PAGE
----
September 8, 2009
Journalism students who have an eye for detail and experience in the copy editing field, whether it be on the school newspaper or at an outside internship, should check out this week's Scholarship of the Week, an annual award given by the American Copy Editors Society Education Fund. The single $2,500 top prize is named after longtime copy editor Merv Aubespin, also a former president of the National Association of Black Journalists. Runner-ups will be eligible for four prizes of $1,000 each. The online applications will be evaluated by a panel of experienced copy editors, so demonstrating an interest in pursuing a career in the field is important. Ideal candidates will boast both relevant coursework and experience in copy editing.
Prize: 1 first prize of $2,500; 4 runner-up prizes of $1,000
Eligibility: College students with a minimum GPA of 2.5 who will be juniors, seniors or graduate students in the fall, and graduating students who will take full-time copy editing jobs or internships.
Deadline: November 15, 2009
Required Material: Completed online application form that will demonstrate an interest in and aptitude for copy editing.
Further details about the application process can be found by conducting a free college scholarship search on Scholarships.com. Once the search is completed, students eligible for this scholarship award will find it in their search results.
May 1, 2013
As a person who writes for her college’s newspaper, I know that there are people who support its mission and those who couldn’t care less. According to a recent Inside Higher Ed article, the latter is becoming more prevalent, as college newspapers are requesting new student media fees to provide printed papers or going digital just to survive.
It's sad that some colleges struggle with getting a paper printed while having to use the students’ money to keep it running. At Campbell, there was one time that we were not able to print our paper because we did not have the necessary funds. The result? The campus did not take much notice when we missed our usual print day and I regularly encounter full paper bins when I go to put new issues in them. Like many colleges, Campbell supplements its print edition with an online presence; though I personally like to thumb through a printed copy, it's neat to be able to read it online anywhere using a tablet or smartphone.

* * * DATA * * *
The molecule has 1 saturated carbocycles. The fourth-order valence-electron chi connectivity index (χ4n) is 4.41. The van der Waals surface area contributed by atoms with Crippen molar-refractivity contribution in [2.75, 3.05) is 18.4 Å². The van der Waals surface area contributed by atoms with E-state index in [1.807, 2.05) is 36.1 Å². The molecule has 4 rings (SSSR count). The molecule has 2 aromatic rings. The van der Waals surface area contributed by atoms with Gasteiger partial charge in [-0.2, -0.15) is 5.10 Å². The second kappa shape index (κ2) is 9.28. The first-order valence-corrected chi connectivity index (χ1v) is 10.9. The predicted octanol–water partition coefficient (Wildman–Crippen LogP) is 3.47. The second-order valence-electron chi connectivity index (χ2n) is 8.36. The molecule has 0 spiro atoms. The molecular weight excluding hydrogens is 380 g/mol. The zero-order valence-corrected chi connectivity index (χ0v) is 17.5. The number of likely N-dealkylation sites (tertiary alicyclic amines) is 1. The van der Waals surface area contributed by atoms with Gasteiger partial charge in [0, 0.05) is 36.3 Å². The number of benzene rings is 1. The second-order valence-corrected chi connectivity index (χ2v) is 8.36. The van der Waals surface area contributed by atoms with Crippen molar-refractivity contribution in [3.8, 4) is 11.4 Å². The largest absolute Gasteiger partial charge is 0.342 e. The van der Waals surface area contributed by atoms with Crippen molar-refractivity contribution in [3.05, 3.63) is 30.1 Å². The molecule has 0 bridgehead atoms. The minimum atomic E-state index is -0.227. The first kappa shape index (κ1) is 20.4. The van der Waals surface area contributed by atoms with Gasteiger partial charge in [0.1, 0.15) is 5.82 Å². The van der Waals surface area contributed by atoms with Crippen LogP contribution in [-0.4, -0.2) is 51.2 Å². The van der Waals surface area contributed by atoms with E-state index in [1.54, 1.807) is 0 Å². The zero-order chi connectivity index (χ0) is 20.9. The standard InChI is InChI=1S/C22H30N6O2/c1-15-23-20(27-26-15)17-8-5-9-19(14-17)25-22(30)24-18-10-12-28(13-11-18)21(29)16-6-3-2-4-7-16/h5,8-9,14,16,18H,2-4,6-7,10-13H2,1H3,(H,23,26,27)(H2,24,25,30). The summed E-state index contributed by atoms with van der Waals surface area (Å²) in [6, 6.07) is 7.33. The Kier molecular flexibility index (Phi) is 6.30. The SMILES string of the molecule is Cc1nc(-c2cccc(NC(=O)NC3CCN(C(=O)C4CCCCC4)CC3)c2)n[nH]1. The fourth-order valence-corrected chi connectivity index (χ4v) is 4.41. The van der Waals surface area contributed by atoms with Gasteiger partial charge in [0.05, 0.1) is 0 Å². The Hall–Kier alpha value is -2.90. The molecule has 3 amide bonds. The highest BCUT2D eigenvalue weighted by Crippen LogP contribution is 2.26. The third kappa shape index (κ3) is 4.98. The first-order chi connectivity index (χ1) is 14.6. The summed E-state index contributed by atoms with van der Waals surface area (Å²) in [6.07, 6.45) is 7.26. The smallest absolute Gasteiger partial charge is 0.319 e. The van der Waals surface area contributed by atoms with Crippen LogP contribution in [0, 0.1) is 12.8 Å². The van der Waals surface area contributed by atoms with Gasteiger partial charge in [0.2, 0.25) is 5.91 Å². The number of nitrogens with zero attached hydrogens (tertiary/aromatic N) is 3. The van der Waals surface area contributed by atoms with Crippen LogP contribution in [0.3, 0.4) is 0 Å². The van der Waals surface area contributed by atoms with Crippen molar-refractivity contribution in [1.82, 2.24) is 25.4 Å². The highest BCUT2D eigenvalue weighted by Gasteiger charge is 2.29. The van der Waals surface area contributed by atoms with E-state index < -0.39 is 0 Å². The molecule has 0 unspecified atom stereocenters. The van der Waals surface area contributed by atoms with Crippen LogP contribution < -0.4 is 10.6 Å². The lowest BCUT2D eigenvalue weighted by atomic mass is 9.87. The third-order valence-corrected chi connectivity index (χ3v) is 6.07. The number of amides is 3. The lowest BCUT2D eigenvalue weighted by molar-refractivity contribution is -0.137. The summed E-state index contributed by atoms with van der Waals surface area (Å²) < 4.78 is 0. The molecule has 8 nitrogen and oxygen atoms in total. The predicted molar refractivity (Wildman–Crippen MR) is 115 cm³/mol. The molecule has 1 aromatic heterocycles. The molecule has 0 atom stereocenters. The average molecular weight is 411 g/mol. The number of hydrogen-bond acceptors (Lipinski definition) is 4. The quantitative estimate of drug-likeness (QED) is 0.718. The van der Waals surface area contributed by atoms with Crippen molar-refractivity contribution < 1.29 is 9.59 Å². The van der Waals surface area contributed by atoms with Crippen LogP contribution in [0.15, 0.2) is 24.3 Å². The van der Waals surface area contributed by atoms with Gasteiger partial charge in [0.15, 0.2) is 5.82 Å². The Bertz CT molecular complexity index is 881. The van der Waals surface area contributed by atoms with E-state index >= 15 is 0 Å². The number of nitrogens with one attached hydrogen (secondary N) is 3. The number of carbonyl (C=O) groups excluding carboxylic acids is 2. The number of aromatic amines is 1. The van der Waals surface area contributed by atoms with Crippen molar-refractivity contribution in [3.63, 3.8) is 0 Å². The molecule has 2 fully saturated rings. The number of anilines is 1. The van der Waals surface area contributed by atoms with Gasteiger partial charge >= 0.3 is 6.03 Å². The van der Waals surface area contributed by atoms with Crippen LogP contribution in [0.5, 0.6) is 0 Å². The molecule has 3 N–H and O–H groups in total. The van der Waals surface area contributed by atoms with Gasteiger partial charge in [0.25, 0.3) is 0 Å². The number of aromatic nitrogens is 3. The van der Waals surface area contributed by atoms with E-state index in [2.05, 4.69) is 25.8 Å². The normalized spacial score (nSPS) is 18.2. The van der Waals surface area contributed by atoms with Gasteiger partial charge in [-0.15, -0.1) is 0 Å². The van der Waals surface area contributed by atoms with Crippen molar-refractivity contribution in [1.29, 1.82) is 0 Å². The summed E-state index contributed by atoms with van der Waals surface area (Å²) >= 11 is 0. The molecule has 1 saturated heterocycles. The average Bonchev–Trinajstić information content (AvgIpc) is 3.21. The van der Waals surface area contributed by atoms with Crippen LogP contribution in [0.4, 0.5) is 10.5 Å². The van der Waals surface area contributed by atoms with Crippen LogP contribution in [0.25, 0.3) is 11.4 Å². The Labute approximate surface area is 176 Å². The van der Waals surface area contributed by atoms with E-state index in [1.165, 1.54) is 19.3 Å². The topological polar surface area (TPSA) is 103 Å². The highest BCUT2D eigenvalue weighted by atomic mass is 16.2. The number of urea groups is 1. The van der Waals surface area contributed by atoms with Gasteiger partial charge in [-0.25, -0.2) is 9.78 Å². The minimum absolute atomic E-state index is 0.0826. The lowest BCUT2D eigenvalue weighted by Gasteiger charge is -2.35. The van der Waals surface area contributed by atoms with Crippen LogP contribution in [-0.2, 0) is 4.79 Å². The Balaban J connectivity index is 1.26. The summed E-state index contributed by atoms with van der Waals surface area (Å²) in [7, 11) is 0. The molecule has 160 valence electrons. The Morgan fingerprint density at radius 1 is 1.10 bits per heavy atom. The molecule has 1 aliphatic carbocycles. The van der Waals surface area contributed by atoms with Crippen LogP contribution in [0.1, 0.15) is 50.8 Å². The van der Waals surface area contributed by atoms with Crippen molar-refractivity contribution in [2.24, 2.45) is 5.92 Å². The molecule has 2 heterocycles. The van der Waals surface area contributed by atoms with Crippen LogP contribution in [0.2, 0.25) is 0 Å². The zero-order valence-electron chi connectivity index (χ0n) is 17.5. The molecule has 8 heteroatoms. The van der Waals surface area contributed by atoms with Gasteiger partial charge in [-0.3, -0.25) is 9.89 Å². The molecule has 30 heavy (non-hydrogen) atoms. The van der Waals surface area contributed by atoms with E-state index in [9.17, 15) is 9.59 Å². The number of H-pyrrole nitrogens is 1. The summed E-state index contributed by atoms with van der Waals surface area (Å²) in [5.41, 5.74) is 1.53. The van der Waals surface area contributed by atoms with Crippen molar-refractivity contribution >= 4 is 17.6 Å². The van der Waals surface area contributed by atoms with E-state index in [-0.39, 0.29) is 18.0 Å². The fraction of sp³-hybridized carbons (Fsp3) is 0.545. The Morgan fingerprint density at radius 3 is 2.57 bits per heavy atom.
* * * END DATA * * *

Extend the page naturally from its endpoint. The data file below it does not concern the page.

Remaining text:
College students may think their school newspapers have no influence but they can. They keep students informed of campus issues ranging from serious topics like tuition increases and crime to more lighthearted subjects. (For example, I cover on-campus events and write reviews for the entertainment section.) You may not believe it but your campus would be much different if student publications ceased to exist! My recommendation would be to pick up your school paper and take a look with fresh eyes – you may be surprised at what you find.
How important is campus media to you? Inside Higher Ed reports that in most cases, students have agreed to small fee increases to help their publications survive. Would you do the same? What else can campus publications do to fund their operations?
Katlyn Clark is a freshman at Campbell University majoring in journalism and minoring in marketing. She hopes to become a broadcast journalist for entertainment or write for a magazine such as People or Seventeen. In her spare time, Katlyn loves to hang out with friends and family and watch sports; she is a Christian who is so thankful for God’s many blessings in her life. Katlyn is from Elizabeth City, North Carolina and loves Tim Tebow, Pinterest, the WWE and cats.
Copyright © 1998 - 2013 Scholarships.com,
Scholarships.comTM All Rights Reserved
Scholarships.com, LLC, Publisher